firstArgument: FirstArgument | Nullish,
  // DropFirst is a generic type that returns all of the array elements, except the first. DropFirst<Args>
):Result | Nullish => {
  // isNullish is a type guard that evaluates whether the firstArgument 
  // can be found within the nullishTypes.
  if (isNullish(firstArgument, nullishTypes)) {
    // Value is nullish. Echo it down the pipeline, do not invoke callback.
    return firstArgument;
  // Value is valid. Combine it with the rest parameters and return the callback result.
  return callback(...([firstArgument,] as Parameters<typeof callback>));
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When using monads, bind never has to be explicitly invoked. Instead, the pipe function which facilitates the actual chaining operations will be the one calling it.

Pipe is a higher order function which takes in a potentially nullish value (first callback argument) and a list of "nullish value types". It returns another function to which the desired callback and any additional (rest) arguments can be passed as arguments:

const pipe =
  // The outer function is called either by the monad initializer function or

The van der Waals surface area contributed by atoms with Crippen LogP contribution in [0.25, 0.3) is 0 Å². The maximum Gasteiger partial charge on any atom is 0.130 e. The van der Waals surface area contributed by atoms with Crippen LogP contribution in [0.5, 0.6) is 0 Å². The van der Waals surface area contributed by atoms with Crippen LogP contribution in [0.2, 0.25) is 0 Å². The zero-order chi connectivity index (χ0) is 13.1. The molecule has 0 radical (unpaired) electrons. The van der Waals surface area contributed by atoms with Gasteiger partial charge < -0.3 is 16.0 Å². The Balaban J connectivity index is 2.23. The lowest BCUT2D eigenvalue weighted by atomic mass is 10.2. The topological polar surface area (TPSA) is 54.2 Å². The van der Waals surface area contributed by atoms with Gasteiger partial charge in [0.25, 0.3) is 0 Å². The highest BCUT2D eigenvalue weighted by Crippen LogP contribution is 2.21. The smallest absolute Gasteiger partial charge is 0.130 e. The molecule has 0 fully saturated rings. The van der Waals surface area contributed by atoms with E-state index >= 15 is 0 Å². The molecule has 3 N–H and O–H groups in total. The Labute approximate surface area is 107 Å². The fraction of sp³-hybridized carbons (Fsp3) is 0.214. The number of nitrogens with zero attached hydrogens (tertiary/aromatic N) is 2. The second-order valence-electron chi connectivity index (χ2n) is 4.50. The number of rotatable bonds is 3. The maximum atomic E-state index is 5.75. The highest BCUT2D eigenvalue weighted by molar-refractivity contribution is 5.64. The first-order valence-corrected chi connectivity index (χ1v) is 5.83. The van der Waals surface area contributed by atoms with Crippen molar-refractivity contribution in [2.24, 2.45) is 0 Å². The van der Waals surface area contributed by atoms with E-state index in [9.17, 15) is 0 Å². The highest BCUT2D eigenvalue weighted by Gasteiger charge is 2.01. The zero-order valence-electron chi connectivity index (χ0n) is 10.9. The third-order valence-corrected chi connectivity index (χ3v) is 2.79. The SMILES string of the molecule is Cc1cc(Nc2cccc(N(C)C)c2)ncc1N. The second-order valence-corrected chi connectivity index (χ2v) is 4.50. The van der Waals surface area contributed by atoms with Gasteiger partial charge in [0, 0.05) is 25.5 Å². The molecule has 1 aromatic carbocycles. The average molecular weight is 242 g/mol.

// by the pipe itself in its return. It should never have to be invoked manually.
    <FirstArgument, Nullish>(
      prev: FirstArgument | Nullish,
      nullishTypes: Nullish[],
    ) =>
    // The argument list is bound to the FirstArgument type to ensure
    // that the compiler complains if an invalid argument is passed during
    // chaining. This safeguards against potential mismatching of functions.
    <Args extends [FirstArgument, ...unknown[]], Result>(
      callback: (...args: Args) => Result | Nullish, DropFirst<Args>
    ) => {
      // To arrive at the inner function return, the bind function
      // which takes care of the nullish check is first called...
      const value = bind(callback, nullishTypes, prev,;
      return {
        // ...the potentially nullish result is returned,